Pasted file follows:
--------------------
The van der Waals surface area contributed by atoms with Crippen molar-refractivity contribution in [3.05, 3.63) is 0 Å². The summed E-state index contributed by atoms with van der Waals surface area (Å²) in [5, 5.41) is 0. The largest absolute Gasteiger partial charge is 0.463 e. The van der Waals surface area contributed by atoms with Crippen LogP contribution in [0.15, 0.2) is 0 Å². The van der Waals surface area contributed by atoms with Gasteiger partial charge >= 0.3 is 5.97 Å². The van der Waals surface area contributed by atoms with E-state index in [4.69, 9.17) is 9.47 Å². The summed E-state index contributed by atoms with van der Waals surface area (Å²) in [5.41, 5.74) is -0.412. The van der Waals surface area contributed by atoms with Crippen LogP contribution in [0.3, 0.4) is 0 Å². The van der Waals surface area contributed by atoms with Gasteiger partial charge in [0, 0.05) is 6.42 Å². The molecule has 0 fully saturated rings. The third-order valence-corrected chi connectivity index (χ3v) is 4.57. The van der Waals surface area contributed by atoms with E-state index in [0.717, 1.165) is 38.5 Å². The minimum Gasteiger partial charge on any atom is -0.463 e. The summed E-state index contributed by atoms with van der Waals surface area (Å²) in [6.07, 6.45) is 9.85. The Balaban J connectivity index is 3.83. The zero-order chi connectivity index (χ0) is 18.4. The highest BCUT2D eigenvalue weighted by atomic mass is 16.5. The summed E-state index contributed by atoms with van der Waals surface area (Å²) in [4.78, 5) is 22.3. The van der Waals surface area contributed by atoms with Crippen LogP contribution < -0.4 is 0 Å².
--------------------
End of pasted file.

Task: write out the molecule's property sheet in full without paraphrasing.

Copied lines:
The van der Waals surface area contributed by atoms with Crippen molar-refractivity contribution in [3.05, 3.63) is 0 Å². The summed E-state index contributed by atoms with van der Waals surface area (Å²) in [5, 5.41) is 0. The largest absolute Gasteiger partial charge is 0.463 e. The van der Waals surface area contributed by atoms with Crippen LogP contribution in [0.15, 0.2) is 0 Å². The van der Waals surface area contributed by atoms with Gasteiger partial charge >= 0.3 is 5.97 Å². The van der Waals surface area contributed by atoms with E-state index in [4.69, 9.17) is 9.47 Å². The summed E-state index contributed by atoms with van der Waals surface area (Å²) in [5.41, 5.74) is -0.412. The van der Waals surface area contributed by atoms with Crippen LogP contribution in [0.3, 0.4) is 0 Å². The van der Waals surface area contributed by atoms with Gasteiger partial charge in [0, 0.05) is 6.42 Å². The molecule has 0 fully saturated rings. The third-order valence-corrected chi connectivity index (χ3v) is 4.57. The van der Waals surface area contributed by atoms with E-state index in [0.717, 1.165) is 38.5 Å². The minimum Gasteiger partial charge on any atom is -0.463 e. The summed E-state index contributed by atoms with van der Waals surface area (Å²) in [6.07, 6.45) is 9.85. The Balaban J connectivity index is 3.83. The zero-order chi connectivity index (χ0) is 18.4. The highest BCUT2D eigenvalue weighted by atomic mass is 16.5. The summed E-state index contributed by atoms with van der Waals surface area (Å²) in [4.78, 5) is 22.3. The van der Waals surface area contributed by atoms with Crippen LogP contribution < -0.4 is 0 Å².